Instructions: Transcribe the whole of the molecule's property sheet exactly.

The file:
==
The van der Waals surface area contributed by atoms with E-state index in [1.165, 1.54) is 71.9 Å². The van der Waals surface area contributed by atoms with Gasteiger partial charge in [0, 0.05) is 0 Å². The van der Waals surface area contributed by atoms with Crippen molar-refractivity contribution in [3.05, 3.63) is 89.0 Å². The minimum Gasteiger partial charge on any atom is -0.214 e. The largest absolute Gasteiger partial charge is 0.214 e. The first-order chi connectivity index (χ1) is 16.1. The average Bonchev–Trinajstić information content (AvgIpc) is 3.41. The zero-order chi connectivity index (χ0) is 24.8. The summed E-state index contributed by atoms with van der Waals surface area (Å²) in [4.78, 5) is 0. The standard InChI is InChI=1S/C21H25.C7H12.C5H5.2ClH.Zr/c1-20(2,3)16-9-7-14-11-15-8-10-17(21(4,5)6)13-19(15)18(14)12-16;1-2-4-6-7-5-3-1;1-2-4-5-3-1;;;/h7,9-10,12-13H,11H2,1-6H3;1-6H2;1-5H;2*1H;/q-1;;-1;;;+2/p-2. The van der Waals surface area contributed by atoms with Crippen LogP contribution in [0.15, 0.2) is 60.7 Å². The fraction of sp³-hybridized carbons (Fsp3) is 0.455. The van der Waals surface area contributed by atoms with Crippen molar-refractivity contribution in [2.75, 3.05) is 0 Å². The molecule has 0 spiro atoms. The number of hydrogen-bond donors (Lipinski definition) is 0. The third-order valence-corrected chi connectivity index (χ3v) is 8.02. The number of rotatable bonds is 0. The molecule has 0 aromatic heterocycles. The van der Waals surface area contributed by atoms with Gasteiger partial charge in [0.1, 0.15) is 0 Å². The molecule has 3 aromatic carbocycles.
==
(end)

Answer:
The van der Waals surface area contributed by atoms with E-state index in [1.165, 1.54) is 71.9 Å². The van der Waals surface area contributed by atoms with Gasteiger partial charge in [0, 0.05) is 0 Å². The van der Waals surface area contributed by atoms with Crippen molar-refractivity contribution in [3.05, 3.63) is 89.0 Å². The minimum Gasteiger partial charge on any atom is -0.214 e. The largest absolute Gasteiger partial charge is 0.214 e. The first-order chi connectivity index (χ1) is 16.1. The average Bonchev–Trinajstić information content (AvgIpc) is 3.41. The zero-order chi connectivity index (χ0) is 24.8. The summed E-state index contributed by atoms with van der Waals surface area (Å²) in [4.78, 5) is 0. The standard InChI is InChI=1S/C21H25.C7H12.C5H5.2ClH.Zr/c1-20(2,3)16-9-7-14-11-15-8-10-17(21(4,5)6)13-19(15)18(14)12-16;1-2-4-6-7-5-3-1;1-2-4-5-3-1;;;/h7,9-10,12-13H,11H2,1-6H3;1-6H2;1-5H;2*1H;/q-1;;-1;;;+2/p-2. The van der Waals surface area contributed by atoms with Crippen LogP contribution in [0.15, 0.2) is 60.7 Å². The fraction of sp³-hybridized carbons (Fsp3) is 0.455. The van der Waals surface area contributed by atoms with Crippen molar-refractivity contribution in [2.75, 3.05) is 0 Å². The molecule has 0 spiro atoms. The number of hydrogen-bond donors (Lipinski definition) is 0. The third-order valence-corrected chi connectivity index (χ3v) is 8.02. The number of rotatable bonds is 0. The molecule has 0 aromatic heterocycles. The van der Waals surface area contributed by atoms with Gasteiger partial charge in [0.1, 0.15) is 0 Å². The molecule has 3 aromatic carbocycles.